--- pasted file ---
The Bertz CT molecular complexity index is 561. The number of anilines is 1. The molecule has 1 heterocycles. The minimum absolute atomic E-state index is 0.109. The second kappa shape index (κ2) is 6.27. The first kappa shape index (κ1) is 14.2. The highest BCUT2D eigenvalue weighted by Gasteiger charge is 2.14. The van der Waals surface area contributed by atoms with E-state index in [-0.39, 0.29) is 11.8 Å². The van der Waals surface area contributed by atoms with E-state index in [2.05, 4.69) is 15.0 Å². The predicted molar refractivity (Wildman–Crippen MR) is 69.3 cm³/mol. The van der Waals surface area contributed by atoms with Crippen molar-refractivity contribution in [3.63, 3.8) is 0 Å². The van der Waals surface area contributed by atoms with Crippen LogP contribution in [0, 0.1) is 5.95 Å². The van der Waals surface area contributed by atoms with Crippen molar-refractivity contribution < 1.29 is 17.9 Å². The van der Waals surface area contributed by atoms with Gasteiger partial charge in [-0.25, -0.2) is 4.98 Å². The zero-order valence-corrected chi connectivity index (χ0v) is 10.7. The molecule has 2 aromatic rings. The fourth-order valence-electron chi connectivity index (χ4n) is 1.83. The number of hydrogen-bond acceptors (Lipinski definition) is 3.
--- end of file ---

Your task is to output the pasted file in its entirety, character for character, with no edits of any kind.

The Bertz CT molecular complexity index is 561. The number of anilines is 1. The molecule has 1 heterocycles. The minimum absolute atomic E-state index is 0.109. The second kappa shape index (κ2) is 6.27. The first kappa shape index (κ1) is 14.2. The highest BCUT2D eigenvalue weighted by Gasteiger charge is 2.14. The van der Waals surface area contributed by atoms with E-state index in [-0.39, 0.29) is 11.8 Å². The van der Waals surface area contributed by atoms with E-state index in [2.05, 4.69) is 15.0 Å². The predicted molar refractivity (Wildman–Crippen MR) is 69.3 cm³/mol. The van der Waals surface area contributed by atoms with Crippen molar-refractivity contribution in [3.63, 3.8) is 0 Å². The van der Waals surface area contributed by atoms with Crippen LogP contribution in [0, 0.1) is 5.95 Å². The van der Waals surface area contributed by atoms with Crippen molar-refractivity contribution < 1.29 is 17.9 Å². The van der Waals surface area contributed by atoms with Gasteiger partial charge in [-0.25, -0.2) is 4.98 Å². The zero-order valence-corrected chi connectivity index (χ0v) is 10.7. The molecule has 2 aromatic rings. The fourth-order valence-electron chi connectivity index (χ4n) is 1.83. The number of hydrogen-bond acceptors (Lipinski definition) is 3.